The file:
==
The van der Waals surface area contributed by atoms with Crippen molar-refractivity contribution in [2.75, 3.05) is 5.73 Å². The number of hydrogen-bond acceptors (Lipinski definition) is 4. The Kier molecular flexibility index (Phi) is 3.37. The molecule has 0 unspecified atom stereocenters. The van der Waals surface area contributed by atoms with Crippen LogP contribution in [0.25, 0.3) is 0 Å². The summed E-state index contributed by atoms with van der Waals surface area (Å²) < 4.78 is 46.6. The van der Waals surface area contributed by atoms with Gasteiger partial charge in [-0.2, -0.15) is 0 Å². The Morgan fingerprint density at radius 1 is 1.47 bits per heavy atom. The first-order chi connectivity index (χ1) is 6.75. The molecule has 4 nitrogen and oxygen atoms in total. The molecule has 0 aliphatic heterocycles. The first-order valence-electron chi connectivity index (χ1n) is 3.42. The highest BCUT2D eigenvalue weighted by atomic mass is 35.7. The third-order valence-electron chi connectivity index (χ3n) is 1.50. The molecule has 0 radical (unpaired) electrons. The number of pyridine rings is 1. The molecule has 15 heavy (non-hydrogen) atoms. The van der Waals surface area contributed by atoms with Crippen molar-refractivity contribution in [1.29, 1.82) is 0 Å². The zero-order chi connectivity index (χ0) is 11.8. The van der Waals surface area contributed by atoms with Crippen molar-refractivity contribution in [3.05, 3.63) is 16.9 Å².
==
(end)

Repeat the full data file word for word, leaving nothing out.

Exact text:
The van der Waals surface area contributed by atoms with Crippen molar-refractivity contribution in [2.75, 3.05) is 5.73 Å². The number of hydrogen-bond acceptors (Lipinski definition) is 4. The Kier molecular flexibility index (Phi) is 3.37. The molecule has 0 unspecified atom stereocenters. The van der Waals surface area contributed by atoms with Crippen LogP contribution in [0.25, 0.3) is 0 Å². The summed E-state index contributed by atoms with van der Waals surface area (Å²) < 4.78 is 46.6. The van der Waals surface area contributed by atoms with Gasteiger partial charge in [-0.2, -0.15) is 0 Å². The Morgan fingerprint density at radius 1 is 1.47 bits per heavy atom. The first-order chi connectivity index (χ1) is 6.75. The molecule has 4 nitrogen and oxygen atoms in total. The molecule has 0 aliphatic heterocycles. The first-order valence-electron chi connectivity index (χ1n) is 3.42. The highest BCUT2D eigenvalue weighted by atomic mass is 35.7. The third-order valence-electron chi connectivity index (χ3n) is 1.50. The molecule has 0 radical (unpaired) electrons. The number of pyridine rings is 1. The molecule has 15 heavy (non-hydrogen) atoms. The van der Waals surface area contributed by atoms with Crippen molar-refractivity contribution in [1.29, 1.82) is 0 Å². The zero-order chi connectivity index (χ0) is 11.8. The van der Waals surface area contributed by atoms with Crippen molar-refractivity contribution in [3.05, 3.63) is 16.9 Å².